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Cimino v. Cimino

Court of Appeals of Connecticut

June 20, 2017

GINA CIMINO
v.
JOSEPH CIMINO

          Argued Date: January 6, 2017

         Appeal from Superior Court, judicial district of New Haven, Gould, J. [judgment]; Goodrow, J. [motion to open].

          Gina Cimino, self-represented, the appellant (plaintiff).

          Christopher T. Goulden, with whom, on the brief, were Janis M. Laliberte and Margaret Sullivan, for the appellee (defendant).

          DiPentima, C. J., and Prescott and Beach, Js.

          OPINION

          DiPENTIMA, C. J.

          The plaintiff, Gina Cimino, appeals from the judgment of the trial court denying her motion to open and vacate the judgment dissolving her marriage to the defendant, Joseph Cimino. On appeal, she argues that (1) the dissolution court committed plain error in its valuation of the defendant's pension and (2) the trial court abused its discretion in denying her motion to open the judgment. We decline to address the claim that the dissolution court committed plain error and affirm the judgment of the trial court.

         In a previous decision of this court, we set forth the following facts. ‘‘In a memorandum of decision dated July 25, 2013, the [dissolution] court found [that] . . . [t]he parties' twenty-nine year marriage had broken down irretrievably and neither party was more at fault than the other for the breakdown. The plaintiff was fifty-four years old, in reasonably good health, and a college graduate with a Master's degree in business administration. The parties stipulated the plaintiff's earning capacity to be $37, 000 per year. Although she had not worked outside of the home since 1990, the plaintiff had a business making wreaths and ornaments.

         ‘‘The defendant has been employed by the Internal Revenue Service for thirty years and, at the time of trial, earned $119, 548 per year. At the time of the memorandum of decision, the defendant had a thrift savings plan with a balance of $124, 377.16 and a [pension], in lieu of social security, in the amount of $147, 000. . . .

         ‘‘The court . . . ordered the defendant to pay alimony in the amount of $600 per week for a period of ten years to the plaintiff. The plaintiff was awarded the thrift savings plan valued at approximately $124, 000 and an individual retirement account valued at $11, 216. The defendant was awarded the [pension] fund.'' Cimino v. Cimino, 155 Conn.App. 298, 299-300, 109 A.3d 546, cert. denied, 316 Conn. 912, 111 A.3d 886 (2015).

         On August 3, 2015, the plaintiff filed a motion to open and vacate the July 25, 2013 dissolution judgment on the bases of fraud, intentional misrepresentation and/ or mutual mistake.[1] She argued, inter alia, that the defendant had provided only the value of his contributions to the pension, approximately $147, 000, rather than its actual value, which was substantially higher, [2]and that the defendant had failed to disclose approximately $50, 000 in gifts from his family. The plaintiff sought to conduct postjudgment discovery pursuant to our decision in Oneglia v. Oneglia, 14 Conn.App. 267, 540 A.2d 713 (1988), and sought an order vacating the judgment on the basis of either fraud or mutual mistake, and any other equitable relief.[3] The defendant filed an opposition to the motion to open on September 16, 2015.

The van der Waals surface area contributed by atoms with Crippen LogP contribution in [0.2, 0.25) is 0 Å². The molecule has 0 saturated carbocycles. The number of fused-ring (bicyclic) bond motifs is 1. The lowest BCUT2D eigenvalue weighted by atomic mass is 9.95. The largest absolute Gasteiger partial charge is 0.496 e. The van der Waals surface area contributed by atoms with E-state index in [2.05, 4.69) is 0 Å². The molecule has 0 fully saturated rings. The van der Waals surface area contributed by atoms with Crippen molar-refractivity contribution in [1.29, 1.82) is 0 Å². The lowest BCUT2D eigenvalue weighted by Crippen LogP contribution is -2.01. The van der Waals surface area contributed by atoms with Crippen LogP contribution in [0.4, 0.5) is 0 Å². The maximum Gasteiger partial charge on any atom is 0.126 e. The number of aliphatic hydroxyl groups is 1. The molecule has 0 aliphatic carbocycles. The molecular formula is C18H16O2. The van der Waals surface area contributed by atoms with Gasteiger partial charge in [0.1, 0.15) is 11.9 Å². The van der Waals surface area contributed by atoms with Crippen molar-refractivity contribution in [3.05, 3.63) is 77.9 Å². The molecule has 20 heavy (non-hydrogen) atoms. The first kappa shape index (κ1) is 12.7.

The trial court held a hearing on November 20, 2015. Approximately three weeks later, the court issued a memorandum of decision denying the plaintiff's motion to open. This appeal followed.[4] Additional facts will be set forth as necessary.

         Before addressing the specific claims of the plaintiff, we set forth our standard of review and the relevant legal principles. ‘‘Our review of a court's denial of a motion to open [based on fraud] is well settled. We do not undertake a plenary review of the merits of a decision of the trial court . . . to deny a motion to open a judgment. . . . In an appeal from a denial of a motion to open a judgment, our review is limited to the issue of whether the trial court has acted unreasonably and in clear abuse of its discretion. . . . In determining whether the trial court abused its discretion, this court must make every reasonable presumption in favor of its action. . . . The manner in which [this] discretion is exercised will not be disturbed so long as the court could reasonably conclude as it did. . . .

         ‘‘In considering a motion to open the judgment on the basis of fraud, then, the trial court must first determine whether there is probable cause to open the judgment for the limited purpose of proceeding with discovery related to the fraud claim. . . . This preliminary hearing is not intended to be a full scale trial on the merits of the [moving party's] claim. The [moving party] does not have to establish that he will prevail, only that there is probable cause to sustain the validity of the claim. . . . If the moving party demonstrates to the court that there is probable cause to believe that the judgment was obtained by fraud, the court may permit discovery.'' (Internal quotation marks ...


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